One negative consequence of Kyrgyzstan joining the Russia-led Eruasian Economic Union will be the higher cost of cars. Would the EEU be better off with low import duties?
This article originally appeared at Business New Europe
The sun is setting over Kyrgyzstan’s once-thriving used car market as the country raises customs duties as part ofentry into the Eurasian Economic Union (EEU). Imports of used cars plunged in the first two months of the year, and once the huge stock of vehicles imported before the tariff hike is exhausted, dealers will have to adjust to the new reality.
Total car imports fell to 383 vehicles in January and February, according to figures from the State Customs Service. That is just a fraction of the over 13,000 cars imported in the same period of 2014, the State Customs Service figures show.
“[The plunge] is directly related to the increasing customs duties and it’s mostly used cars [that were affected], whereas the only cars that still got imported were new vehicles,” Nurbek Tursunbayev, head of a local association representing the car business, tells bneIntelliNews.
The Kyrgyz car market has prospered for years thanks to extremely low customs tariffs. Car dealers used to import thousands of second hand vehicles every month, luring bargain-hunters from all over the region to the open car markets in the outskirts of the capital city of Bishkek or other major cities.
Yet things are quickly changing as the country committed in December to joining the Russian-led Eurasian Economic Union (EEU). Launched in January on the foundations of the Customs Union of Belarus, Russia and Kazakhstan, the EEU aims at establishing a common market in the former Soviet space. Armenia already joined the three founding states to become a new member of the common market on January 2. Kyrgyzstan is expected to follow suit in May, but the country has already had to give up its historically low customs tariffs as part of the preliminary adjustment required to give preference to EEU manufacturing.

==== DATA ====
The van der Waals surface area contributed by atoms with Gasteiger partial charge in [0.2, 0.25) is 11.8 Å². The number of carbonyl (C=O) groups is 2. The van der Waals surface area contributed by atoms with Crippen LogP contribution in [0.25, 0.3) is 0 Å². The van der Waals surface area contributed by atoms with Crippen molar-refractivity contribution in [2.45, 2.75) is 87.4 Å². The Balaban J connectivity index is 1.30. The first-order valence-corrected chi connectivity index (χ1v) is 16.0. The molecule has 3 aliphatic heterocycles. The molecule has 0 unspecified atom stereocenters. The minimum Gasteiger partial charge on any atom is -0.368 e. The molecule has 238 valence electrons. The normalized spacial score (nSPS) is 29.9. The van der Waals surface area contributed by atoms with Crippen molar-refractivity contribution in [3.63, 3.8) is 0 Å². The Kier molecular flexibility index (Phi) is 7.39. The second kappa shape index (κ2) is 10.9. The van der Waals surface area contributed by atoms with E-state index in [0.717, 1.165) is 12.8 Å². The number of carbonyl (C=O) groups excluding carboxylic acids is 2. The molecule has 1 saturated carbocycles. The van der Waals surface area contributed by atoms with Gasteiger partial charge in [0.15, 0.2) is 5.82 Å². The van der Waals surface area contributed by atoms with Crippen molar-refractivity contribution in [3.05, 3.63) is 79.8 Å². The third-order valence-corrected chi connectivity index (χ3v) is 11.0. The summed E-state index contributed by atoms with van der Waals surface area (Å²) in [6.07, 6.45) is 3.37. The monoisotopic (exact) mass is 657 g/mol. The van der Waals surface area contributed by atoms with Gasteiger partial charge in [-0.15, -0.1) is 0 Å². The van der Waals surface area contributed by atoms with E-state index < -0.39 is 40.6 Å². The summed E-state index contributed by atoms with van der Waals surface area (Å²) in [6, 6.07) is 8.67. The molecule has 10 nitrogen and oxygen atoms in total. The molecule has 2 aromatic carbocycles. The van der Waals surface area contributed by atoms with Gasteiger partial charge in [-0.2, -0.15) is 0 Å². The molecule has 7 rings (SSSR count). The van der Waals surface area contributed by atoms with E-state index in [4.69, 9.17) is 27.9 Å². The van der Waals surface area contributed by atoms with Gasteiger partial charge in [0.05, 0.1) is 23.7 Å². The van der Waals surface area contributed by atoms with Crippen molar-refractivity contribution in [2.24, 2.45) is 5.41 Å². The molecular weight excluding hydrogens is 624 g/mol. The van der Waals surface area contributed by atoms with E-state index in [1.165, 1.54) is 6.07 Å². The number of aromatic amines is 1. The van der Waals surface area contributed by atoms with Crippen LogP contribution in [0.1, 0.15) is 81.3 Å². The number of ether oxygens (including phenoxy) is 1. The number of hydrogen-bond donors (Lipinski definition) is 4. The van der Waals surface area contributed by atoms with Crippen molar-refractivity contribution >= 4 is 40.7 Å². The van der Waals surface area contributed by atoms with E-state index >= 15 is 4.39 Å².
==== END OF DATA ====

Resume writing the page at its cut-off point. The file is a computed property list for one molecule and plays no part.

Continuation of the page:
Customs duties for passenger vehicles older than 10 years, which used to make up around 60% of annual total imports of used cars, grew to 2.6$ per each cubic centimeter (cc) on January 1, 6.5 times higher than the previous 0.4$/cc. Today, duties on an 11-year old, 2,000cc car amount to $5,200, up from $800 in 2014. Tariffs vary depending on the vehicle’s age and power, but they will all be subject to a $0.5/cc annual increase until 2019.
As customs duties for the oldest vehicles likely exceed the vehicles’ market value itself already, car dealers have to adjust lest they go out of business. Yet they gained some time by accumulating a large stock of used cars before the new tariffs fell through on January 1.
“There are over 100,000 used cars on sale across the country. That is enough to cater to the local market for the next five years,” Tursunbayev said. Total car imports amounted to 111,524 vehicles in 2014 alone, according to figures from the State Customs Service.
But once the accumulated stock of vehicles is gone for good, Russian cars are expected to take the place of Japanese and European cars in Kyrgyzstan’s car markets.
“As we join the Customs Union we will be able to take advantage of the customs union to buy cheap cars from Russia, for example,” Tursunbayev added.
Russia is the world’s 11th largest vehicle manufacturer, with 2014 production standing at 1.89mn for passenger cars and industrial vehicles combined, according to figures by the International Organisation of Motor Vehicle Manufacturers (OICA).
Yet exports of Russian vehicles have always struggled to make their way to markets beyond the country’s sphere of influence. Russian car exports amounted to just 142,000 units in 2013, with Kazakhstan alone accounting for 88,000 vehicles, the Moscow Times reported in 2014.
Russian producers aim to raise that figure to 1mn by 2018, according to a KPMG survey published in 2013. Within this perspective, the EEU will create a preferential lane for Russian vehicles, in Kyrgyzstan and other EEU countries.